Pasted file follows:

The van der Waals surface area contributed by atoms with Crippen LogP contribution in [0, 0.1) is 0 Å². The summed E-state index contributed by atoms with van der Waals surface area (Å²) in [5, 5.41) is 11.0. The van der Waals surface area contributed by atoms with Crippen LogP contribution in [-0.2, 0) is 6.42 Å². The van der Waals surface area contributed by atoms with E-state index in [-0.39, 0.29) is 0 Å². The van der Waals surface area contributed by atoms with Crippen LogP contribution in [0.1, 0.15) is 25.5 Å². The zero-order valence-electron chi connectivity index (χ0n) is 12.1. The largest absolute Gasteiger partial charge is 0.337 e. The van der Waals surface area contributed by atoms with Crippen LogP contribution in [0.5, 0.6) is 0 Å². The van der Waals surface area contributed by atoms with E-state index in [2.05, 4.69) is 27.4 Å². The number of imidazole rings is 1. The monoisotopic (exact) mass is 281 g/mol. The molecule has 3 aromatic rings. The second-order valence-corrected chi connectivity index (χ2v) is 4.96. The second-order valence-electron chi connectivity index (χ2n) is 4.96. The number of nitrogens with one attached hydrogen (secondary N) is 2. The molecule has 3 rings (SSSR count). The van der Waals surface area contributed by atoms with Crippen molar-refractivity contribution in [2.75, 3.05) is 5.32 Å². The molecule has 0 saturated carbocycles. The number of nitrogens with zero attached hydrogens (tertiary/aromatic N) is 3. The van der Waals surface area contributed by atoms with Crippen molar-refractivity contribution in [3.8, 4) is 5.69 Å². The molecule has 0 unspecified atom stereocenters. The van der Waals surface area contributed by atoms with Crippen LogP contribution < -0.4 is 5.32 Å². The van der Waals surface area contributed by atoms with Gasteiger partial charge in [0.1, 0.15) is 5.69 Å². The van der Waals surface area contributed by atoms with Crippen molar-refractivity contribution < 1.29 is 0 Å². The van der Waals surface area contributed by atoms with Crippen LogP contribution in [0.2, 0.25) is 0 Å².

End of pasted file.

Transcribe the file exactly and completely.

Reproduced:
The van der Waals surface area contributed by atoms with Crippen LogP contribution in [0, 0.1) is 0 Å². The summed E-state index contributed by atoms with van der Waals surface area (Å²) in [5, 5.41) is 11.0. The van der Waals surface area contributed by atoms with Crippen LogP contribution in [-0.2, 0) is 6.42 Å². The van der Waals surface area contributed by atoms with E-state index in [-0.39, 0.29) is 0 Å². The van der Waals surface area contributed by atoms with Crippen LogP contribution in [0.1, 0.15) is 25.5 Å². The zero-order valence-electron chi connectivity index (χ0n) is 12.1. The largest absolute Gasteiger partial charge is 0.337 e. The van der Waals surface area contributed by atoms with Crippen LogP contribution in [0.5, 0.6) is 0 Å². The van der Waals surface area contributed by atoms with E-state index in [2.05, 4.69) is 27.4 Å². The number of imidazole rings is 1. The monoisotopic (exact) mass is 281 g/mol. The molecule has 3 aromatic rings. The second-order valence-corrected chi connectivity index (χ2v) is 4.96. The second-order valence-electron chi connectivity index (χ2n) is 4.96. The number of nitrogens with one attached hydrogen (secondary N) is 2. The molecule has 3 rings (SSSR count). The van der Waals surface area contributed by atoms with Crippen molar-refractivity contribution in [2.75, 3.05) is 5.32 Å². The molecule has 0 saturated carbocycles. The number of nitrogens with zero attached hydrogens (tertiary/aromatic N) is 3. The van der Waals surface area contributed by atoms with Crippen molar-refractivity contribution in [3.8, 4) is 5.69 Å². The molecule has 0 unspecified atom stereocenters. The van der Waals surface area contributed by atoms with Crippen LogP contribution < -0.4 is 5.32 Å². The van der Waals surface area contributed by atoms with Gasteiger partial charge in [0.1, 0.15) is 5.69 Å². The van der Waals surface area contributed by atoms with Crippen molar-refractivity contribution < 1.29 is 0 Å². The van der Waals surface area contributed by atoms with Crippen LogP contribution in [0.2, 0.25) is 0 Å².